Since the R1 clade LINEs were described in arthropods but not plants (Malik et al., 1999), we hypothesize that the SF1H domain could be acquired by LINEs upon insect feeding on virus-infected plants. The transfer of SF1H sequence from a plant virus genome to an ancestral insect LINE unlikely was a direct process of their recombination occurred via, for example, a template switch during reverse transcription. Taking into account that such an event, if has led to the inheritance of SF1H-encoding LINEs, should take place in germline cells, one can presume that the plant virus SF1H domain could be initially transferred to the genome of an insect virus capable of infecting germline cells.

In the phylogenetic tree of Lepidoptera, the identified SF1H-encoding LINEs are found in several distant lineages including the superfamily Yponomeutoidea (families Plutellidae and Yponomeutidae) diverged early in the Lepidoptera evolution, indicating that the SF1H domain could be acquired by LINEs in an ancestor that existed before the divergence of Lepidoptera lineages (Figure 1C). On the other hand, such elements are not found in the completely sequenced genome of Bombix mori (the family Bombycidae) but identified in representatives of the families Saturniidae and Sphingidae, which, together with Bombycidae, belong to the superfamily Bombycoidea (Figure 1C). Even more surprisingly, in the family Nymphalidae, the SF1H-containing LINEs are found in H. melpomene, but not in the D. plexippus genome, for which the complete sequence is available. These observations show that the SF1H-containing LINEs demonstrate a “mosaic” distribution among genomes of the phylogenetically related taxa of Lepidoptera.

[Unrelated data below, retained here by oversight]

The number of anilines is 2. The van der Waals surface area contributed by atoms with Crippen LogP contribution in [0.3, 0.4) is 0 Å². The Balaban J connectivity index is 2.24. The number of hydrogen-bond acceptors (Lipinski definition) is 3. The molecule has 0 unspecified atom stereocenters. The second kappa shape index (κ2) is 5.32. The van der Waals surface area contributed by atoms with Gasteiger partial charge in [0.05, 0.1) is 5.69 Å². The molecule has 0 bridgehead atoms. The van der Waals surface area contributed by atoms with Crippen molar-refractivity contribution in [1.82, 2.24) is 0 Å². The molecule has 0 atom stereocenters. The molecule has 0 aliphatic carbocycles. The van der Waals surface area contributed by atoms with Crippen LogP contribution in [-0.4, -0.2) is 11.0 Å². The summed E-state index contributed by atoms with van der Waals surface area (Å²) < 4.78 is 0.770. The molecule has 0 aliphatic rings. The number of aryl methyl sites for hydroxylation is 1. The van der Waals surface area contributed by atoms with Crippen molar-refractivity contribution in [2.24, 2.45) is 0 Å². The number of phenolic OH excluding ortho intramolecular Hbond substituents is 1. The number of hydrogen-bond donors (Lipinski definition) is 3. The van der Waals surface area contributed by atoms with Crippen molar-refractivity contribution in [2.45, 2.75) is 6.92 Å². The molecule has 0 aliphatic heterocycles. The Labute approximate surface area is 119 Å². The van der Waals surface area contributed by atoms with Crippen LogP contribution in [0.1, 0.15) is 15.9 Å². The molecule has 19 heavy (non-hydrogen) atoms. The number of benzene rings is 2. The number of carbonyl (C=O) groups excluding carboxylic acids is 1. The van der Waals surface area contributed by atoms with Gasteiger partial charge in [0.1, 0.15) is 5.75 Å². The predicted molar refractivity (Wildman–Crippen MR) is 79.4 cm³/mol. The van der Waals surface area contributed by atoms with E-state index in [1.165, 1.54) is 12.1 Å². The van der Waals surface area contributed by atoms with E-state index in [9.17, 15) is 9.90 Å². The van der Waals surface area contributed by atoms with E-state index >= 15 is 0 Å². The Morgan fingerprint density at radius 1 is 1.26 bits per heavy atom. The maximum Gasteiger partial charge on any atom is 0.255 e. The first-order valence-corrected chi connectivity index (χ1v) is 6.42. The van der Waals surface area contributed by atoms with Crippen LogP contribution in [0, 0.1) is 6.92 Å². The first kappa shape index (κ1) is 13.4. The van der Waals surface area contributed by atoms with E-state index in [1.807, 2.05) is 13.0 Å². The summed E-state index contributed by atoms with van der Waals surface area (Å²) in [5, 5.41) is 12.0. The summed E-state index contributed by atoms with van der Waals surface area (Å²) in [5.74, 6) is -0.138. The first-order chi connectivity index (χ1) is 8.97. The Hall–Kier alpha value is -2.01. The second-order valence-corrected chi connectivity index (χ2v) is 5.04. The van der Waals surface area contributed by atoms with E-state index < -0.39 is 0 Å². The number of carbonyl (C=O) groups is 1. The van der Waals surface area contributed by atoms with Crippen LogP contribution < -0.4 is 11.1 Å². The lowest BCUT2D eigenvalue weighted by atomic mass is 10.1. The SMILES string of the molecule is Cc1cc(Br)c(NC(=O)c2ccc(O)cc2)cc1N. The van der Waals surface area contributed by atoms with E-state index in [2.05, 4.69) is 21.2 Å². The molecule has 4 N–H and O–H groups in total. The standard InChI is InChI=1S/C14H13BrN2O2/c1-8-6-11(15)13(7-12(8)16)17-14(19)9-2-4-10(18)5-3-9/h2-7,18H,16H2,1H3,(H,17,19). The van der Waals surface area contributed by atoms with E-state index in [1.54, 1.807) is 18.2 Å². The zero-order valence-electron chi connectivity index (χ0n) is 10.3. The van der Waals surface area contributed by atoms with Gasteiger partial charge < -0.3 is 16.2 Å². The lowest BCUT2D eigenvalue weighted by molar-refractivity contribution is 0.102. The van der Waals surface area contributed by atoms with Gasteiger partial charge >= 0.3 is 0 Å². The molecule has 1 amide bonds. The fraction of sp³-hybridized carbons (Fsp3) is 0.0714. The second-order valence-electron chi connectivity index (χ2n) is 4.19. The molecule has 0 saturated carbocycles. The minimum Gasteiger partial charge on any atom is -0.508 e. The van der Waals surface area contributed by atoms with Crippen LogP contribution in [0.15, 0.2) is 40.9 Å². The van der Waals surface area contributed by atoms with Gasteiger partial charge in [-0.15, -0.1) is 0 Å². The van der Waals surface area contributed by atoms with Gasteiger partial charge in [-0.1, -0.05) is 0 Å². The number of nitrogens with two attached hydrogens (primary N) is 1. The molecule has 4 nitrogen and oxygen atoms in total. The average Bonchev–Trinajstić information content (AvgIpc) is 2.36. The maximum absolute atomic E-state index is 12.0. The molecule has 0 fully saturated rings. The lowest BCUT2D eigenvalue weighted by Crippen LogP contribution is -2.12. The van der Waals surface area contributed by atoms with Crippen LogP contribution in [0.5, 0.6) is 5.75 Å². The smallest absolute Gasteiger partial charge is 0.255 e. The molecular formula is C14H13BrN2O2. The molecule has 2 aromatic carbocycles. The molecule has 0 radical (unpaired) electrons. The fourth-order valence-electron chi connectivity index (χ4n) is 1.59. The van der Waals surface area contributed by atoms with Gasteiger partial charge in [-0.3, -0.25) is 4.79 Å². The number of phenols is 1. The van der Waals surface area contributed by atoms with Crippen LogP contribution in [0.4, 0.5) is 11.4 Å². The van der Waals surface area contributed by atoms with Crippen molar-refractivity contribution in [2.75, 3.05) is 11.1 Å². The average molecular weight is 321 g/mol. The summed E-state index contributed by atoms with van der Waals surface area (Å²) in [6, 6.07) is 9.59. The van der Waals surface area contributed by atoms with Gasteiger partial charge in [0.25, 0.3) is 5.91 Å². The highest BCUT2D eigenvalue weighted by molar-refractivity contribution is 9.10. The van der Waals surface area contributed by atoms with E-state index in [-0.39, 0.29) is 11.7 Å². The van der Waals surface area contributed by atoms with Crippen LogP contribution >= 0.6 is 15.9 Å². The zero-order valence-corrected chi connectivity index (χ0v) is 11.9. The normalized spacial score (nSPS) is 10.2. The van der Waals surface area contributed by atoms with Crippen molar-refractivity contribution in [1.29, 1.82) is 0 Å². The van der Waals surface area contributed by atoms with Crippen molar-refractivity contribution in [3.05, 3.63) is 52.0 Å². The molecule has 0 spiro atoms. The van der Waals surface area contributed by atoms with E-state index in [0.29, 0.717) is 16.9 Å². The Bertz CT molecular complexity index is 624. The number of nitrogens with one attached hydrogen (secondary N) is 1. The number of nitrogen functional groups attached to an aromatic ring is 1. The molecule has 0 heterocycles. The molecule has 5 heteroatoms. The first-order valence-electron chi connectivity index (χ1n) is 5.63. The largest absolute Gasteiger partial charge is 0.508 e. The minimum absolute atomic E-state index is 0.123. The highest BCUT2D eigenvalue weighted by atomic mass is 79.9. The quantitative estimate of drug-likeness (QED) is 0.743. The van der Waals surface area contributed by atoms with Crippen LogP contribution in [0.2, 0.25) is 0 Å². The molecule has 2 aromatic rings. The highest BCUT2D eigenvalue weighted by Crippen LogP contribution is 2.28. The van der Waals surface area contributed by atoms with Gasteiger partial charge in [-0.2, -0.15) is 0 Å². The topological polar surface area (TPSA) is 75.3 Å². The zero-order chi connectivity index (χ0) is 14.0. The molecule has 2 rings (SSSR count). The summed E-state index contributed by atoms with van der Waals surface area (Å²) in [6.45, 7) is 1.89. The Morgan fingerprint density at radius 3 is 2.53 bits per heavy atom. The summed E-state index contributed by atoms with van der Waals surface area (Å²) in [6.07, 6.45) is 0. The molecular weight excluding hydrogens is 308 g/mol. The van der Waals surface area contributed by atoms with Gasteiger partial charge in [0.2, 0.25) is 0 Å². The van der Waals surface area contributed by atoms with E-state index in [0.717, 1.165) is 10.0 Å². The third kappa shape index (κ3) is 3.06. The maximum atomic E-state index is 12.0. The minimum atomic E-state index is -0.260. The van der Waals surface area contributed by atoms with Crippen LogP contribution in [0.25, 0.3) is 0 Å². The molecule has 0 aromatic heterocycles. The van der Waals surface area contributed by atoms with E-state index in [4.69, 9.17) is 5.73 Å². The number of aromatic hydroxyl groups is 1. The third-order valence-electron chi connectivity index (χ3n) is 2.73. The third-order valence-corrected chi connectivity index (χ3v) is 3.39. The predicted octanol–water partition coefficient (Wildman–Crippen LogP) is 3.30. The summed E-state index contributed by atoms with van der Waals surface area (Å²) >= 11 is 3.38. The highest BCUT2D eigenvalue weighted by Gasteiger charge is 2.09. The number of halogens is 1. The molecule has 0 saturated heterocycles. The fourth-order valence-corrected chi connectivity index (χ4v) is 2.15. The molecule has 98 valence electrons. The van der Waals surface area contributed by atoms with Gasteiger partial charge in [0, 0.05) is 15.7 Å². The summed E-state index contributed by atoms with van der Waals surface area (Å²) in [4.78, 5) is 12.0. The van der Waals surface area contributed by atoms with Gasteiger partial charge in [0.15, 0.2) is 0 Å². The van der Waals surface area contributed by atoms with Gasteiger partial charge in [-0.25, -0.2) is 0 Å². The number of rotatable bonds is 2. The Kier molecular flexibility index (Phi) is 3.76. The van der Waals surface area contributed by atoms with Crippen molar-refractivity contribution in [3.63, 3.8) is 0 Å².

Generally, three different evolutionary mechanisms can account for the observed mosaic distribution of SF1H-containing LINEs. First, these elements could evolve in a progenitor of present-day Lepidoptera and inherited vertically, being further removed from the genome in some lineages. Indeed, retrotransposons in Drosophila are known to be subject of frequent transposition and elimination by selection (Eickbush and Furano, 2002). Although not known in Lepidoptera, this exemplifies transposon removal in insects. Second, plant-virus-like SF1H domains could be independently acquired by LINEs of distant Lepidoptera species. Third, SF1H-containing LINEs could be transmitted between Lepidoptera species by horizontal transfer, which is well documented for DNA transposons and also reported, although as a rare event, for LINEs (Sánchez-Gracia et al., 2005; Novikova et al., 2007; Sormacheva et al., 2012; Lavoie et al., 2013). To evaluate the involvement of horizontal transfer in the distribution of SF1H-containing LINEs, we carried out the analysis of evolutionary rates developed by Malik et al. (1999). Amino acid divergence values calculated for the RT domain of SF1H-containing LINEs of P. xylostella (family Plutellidae diverged early in the Lepidoptera evolution) and several species of more recently diverged families were found to be in the range expected for vertically inherited retrotransposons diverged from a last common ancestor at the estimated time of Plutellidae divergence from other analyzed families (Supplementary Figure S1). These observations support the vertical inheritance of SF1H-containing LINEs and their elimination from the genomes of some present Lepidoptera families.

On the other hand, the P. xylostella genome contains a higher, compared to other species, number of SF1H-encoding LINEs (Supplementary Table S1), demonstrating that while in some evolutionary lineages these elements were eliminated, in others they underwent a transpositional burst.

Possible Functions of Virus SF1H Helicases Encoded by Insect Retrotransposons